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Asbestos and other toxic waste leaking into Irish Sea off Bray and Dublin coast

It has been warned that people’s health could be at risk.

John Brady at the beach
John Brady at the beach
Image: John Brady

TOXIC WASTE IS leaking into the Irish Sea at an old landfill site in Bray, Co Wicklow.

Hazardous waste, including fragments of asbestos and potassium, are leaking into the sea at a beach where the former municipal landfill was once operated by Bray Urban District Council (which is now part of Wicklow County Council).

Much of the site is actually located within the boundary of Dún Laoghaire Rathdown County Council (DLRCC).

Sinn Féin’s Liadh Ní Riada, an MEP for Ireland South, has called on the government and European authorities to clean up the site urgently.

“I am extremely worried that this dangerous material is being allowed to enter our natural water system.

This situation must be acted on without delay. Exposure to hazardous waste has been proven historically to allow cancer clusters to form in our local communities. Protecting public health must be of paramount concern.

“In recent years, funding has been released to clean up and remove hazardous waste located at sites in Waterford, Cork, Tipperary and other locations in Ireland,” Ní Riada said.

Wicklow TD John Brady has been raising the issue since 2005. “The dump contains more than 104,000 cubic metres of waste including broken asbestos tiles and excessive levels of ammoniacal nitrogen, potassium and manganese in the groundwater,” he said.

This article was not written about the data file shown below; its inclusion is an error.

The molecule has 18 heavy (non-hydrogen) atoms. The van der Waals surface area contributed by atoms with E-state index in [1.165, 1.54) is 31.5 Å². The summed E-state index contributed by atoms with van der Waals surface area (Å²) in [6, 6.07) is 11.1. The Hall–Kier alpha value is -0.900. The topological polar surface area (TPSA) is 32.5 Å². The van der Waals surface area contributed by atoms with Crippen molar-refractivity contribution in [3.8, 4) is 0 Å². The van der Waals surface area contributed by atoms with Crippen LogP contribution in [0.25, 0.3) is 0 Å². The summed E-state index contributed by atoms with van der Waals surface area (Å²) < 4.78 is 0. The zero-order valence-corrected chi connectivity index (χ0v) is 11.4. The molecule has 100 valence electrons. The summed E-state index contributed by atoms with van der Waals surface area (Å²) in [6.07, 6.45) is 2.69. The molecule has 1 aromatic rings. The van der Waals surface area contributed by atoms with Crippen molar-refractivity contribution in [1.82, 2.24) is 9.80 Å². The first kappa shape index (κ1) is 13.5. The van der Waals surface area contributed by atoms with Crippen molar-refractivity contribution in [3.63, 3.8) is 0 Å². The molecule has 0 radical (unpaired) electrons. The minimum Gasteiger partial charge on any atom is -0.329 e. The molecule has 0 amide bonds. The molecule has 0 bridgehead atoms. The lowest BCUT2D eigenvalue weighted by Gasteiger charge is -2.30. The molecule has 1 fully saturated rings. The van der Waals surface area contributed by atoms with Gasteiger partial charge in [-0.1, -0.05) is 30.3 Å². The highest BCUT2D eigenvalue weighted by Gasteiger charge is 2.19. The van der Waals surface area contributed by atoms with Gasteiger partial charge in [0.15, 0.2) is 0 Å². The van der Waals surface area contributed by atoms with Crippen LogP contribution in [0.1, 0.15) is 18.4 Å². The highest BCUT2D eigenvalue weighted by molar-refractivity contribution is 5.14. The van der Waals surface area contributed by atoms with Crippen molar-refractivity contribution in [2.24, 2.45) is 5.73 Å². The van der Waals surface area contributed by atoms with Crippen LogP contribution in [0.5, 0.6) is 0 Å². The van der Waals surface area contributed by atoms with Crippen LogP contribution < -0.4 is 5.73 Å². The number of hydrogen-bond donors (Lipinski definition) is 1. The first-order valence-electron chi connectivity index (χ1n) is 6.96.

Long-term solution 

When discussing the issue in the Dáil recently, junior minister Denis Naughten said: ”The preparation and adoption of a waste management plan is the statutory responsibility of the local authority or authorities concerned.”

Naughten noted that, at the end of January 2016, the Environmental Protection Agency (EPA) advised DLRCC to carry out an Environmental Risk Assessment.

“A detailed site investigation has been carried out and a technical report is currently being considered by Dún Laoghaire Rathdown County Council, Wicklow County Council and the EPA.

The purpose of this technical report is to identify any remedial measures that may be required to protect the environment in the immediate area of the former landfill.

Naughten added that “regular monitoring and inspections” of the beach are being carried out by DLRCC, Wicklow County Council and Woodbrook Golf Club, which now owns the majority of the affected site.

The golf club has also assigned one of its employees to do a regular clean-up of any debris found on the beach.

In a statement, a spokesperson for the Department of Communications, Climate Action and Environment said the relevant local authorities “are working together to develop a long-term solution to the stabilisation of this landfill site”.

“The landowner has arranged for the appropriate removal of any materials that are being dislodged onto the beach. The minister has no decision-making role in the matter,” the statement added.

A spokesperson for the EPA said the organisation has an open enforcement file in relation to the site at North Beach.

DLRCC are undertaking a full risk assessment to determine the environmental risk of the former landfill and to identify any remedial measures required to protect the environment in its immediate area.

“The EPA is continuing to correspond with the council to ensure that any recommendations or works required are completed within appropriate timeframes,” the spokesperson added.

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